Sky October and November Barclays Premier League Fixtures
Questions and Answers
Q We have read recently that there is new legislation affecting the sale of cigarettes and cigars. I understand that we can continue to sell these products but that they can no longer be visible behind the bar. Is this correct?
A We can confirm that in order to comply with new legislation, cigarettes and cigars will no longer be able to be on public show behind the bar. You can still list the products which are available and their prices, but they will have to be kept out of sight.
Q The present Treasurer wishes to step down with immediate effect but would like to continue as a Committee Member. We would like to offer the post of Treasurer to the Member who came second at the last election ballot who is currently serving as a Committee Member. Can these Members effectively ‘swap’ positions?
A I can confirm that a resignation of the Treasurer has caused a “casual vacancy”. This vacancy can be filled by the Committee who have the authority to appoint any member of the Club to take on the role and office of Treasurer.
If, therefore, the Committee wish to appoint the member of the Committee (who coincidentally came second in the election for the position of Treasurer), then they are able to do this by a Committee vote and without further reference to the Club’s Members.
The place left on the Committee caused by this casual vacancy appointment (since the present Committee Member cannot occupy both a Committee position and the position of Treasurer) will create a further casual vacancy which can then be filled by the resigning Treasurer should this be agreeable to the Committee.
I trust this email is of assistance and explains why the proposed “swap” would be acceptable under the Rules by using the authority which is vested in the Committee.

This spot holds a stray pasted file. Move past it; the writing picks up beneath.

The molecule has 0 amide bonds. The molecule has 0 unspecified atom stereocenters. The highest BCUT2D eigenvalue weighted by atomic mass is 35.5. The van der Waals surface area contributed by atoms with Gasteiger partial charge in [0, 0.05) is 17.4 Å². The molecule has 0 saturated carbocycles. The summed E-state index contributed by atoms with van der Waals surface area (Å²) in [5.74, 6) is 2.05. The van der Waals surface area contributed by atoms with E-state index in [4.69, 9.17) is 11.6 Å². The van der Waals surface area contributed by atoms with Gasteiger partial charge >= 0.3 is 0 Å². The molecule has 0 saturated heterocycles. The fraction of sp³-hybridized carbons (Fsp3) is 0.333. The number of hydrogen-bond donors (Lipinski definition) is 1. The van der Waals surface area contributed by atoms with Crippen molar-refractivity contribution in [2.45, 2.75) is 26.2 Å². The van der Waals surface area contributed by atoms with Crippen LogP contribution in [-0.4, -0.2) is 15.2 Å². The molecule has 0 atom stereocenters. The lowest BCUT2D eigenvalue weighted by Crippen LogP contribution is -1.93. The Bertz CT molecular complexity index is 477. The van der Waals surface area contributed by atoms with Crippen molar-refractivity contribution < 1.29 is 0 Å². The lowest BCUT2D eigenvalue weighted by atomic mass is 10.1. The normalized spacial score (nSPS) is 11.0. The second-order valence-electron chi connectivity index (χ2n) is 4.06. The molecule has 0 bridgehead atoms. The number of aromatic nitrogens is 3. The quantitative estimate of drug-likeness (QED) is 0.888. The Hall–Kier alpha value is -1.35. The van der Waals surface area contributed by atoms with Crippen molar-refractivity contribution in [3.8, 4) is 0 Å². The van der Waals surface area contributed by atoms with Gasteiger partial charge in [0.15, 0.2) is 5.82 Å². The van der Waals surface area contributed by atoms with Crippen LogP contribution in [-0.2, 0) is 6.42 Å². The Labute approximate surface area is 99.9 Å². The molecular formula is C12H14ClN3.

Q We had an issue with a group of Members who refuse to leave the Club until they have finished their drinks. This resulted on the employee on duty needing to stay longer than their employed finishing time in order to close the bar and lock the Club up. Could the bar employee have asked the Members to leave?
A I suggest that the Committee ensures that the Club’s closing times are clearly publicised and that it is also clear when last orders will be taken. This means that all Members will be aware of what time they will have to leave the Club when they order their final drinks. Typically 20-30 minutes are permitted by a licensed establishment to allow last drinks to be consumed.
Should any Member or guest refuse to leave the Club after the
If a Member behaved in a way which meant that the Police were required to attend to the Club to remove them, the Committee would be able to convene a disciplinary hearing to discuss the incident. As a result of the disciplinary procedure, the Member could find themselves suspended or expelled from the Club.
Q A neighbouring ACC Club has recently entered into a sale and leaseback arrangement with the ACC and are pleased with the outcome. Is this a service which is offered to all ACC Clubs?
A I can confirm that the ACC operates a sale and leaseback service which has proved popular with over 50 Clubs. We accept that whilst there are some Clubs that would benefit greatly from the scheme, in other cases it would not be the correct solution for a Club’s particular situation. In most cases Clubs require assistance by way of a low interest loan from the ACC and such straight forward help will be more appropriate than a sale and leaseback. All ACC Clubs are, however, welcome to approach us regarding the sale and leaseback service.